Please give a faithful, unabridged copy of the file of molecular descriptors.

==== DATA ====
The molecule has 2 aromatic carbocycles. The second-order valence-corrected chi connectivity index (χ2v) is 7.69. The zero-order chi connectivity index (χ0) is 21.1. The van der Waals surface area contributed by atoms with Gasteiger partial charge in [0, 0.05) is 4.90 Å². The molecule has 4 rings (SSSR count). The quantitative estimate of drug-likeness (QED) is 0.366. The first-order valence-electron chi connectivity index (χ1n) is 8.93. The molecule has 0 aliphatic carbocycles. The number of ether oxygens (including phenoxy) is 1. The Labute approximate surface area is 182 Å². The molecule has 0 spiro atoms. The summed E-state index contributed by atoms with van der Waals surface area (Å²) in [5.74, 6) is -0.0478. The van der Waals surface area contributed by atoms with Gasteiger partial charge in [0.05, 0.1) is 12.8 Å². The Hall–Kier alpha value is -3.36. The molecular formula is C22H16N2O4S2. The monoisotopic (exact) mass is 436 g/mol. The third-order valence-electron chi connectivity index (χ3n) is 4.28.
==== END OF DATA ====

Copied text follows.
The molecule has 2 aromatic carbocycles. The second-order valence-corrected chi connectivity index (χ2v) is 7.69. The zero-order chi connectivity index (χ0) is 21.1. The van der Waals surface area contributed by atoms with Gasteiger partial charge in [0, 0.05) is 4.90 Å². The molecule has 4 rings (SSSR count). The quantitative estimate of drug-likeness (QED) is 0.366. The first-order valence-electron chi connectivity index (χ1n) is 8.93. The molecule has 0 aliphatic carbocycles. The number of ether oxygens (including phenoxy) is 1. The Labute approximate surface area is 182 Å². The molecule has 0 spiro atoms. The summed E-state index contributed by atoms with van der Waals surface area (Å²) in [5.74, 6) is -0.0478. The van der Waals surface area contributed by atoms with Gasteiger partial charge in [0.05, 0.1) is 12.8 Å². The Hall–Kier alpha value is -3.36. The molecular formula is C22H16N2O4S2. The monoisotopic (exact) mass is 436 g/mol. The third-order valence-electron chi connectivity index (χ3n) is 4.28.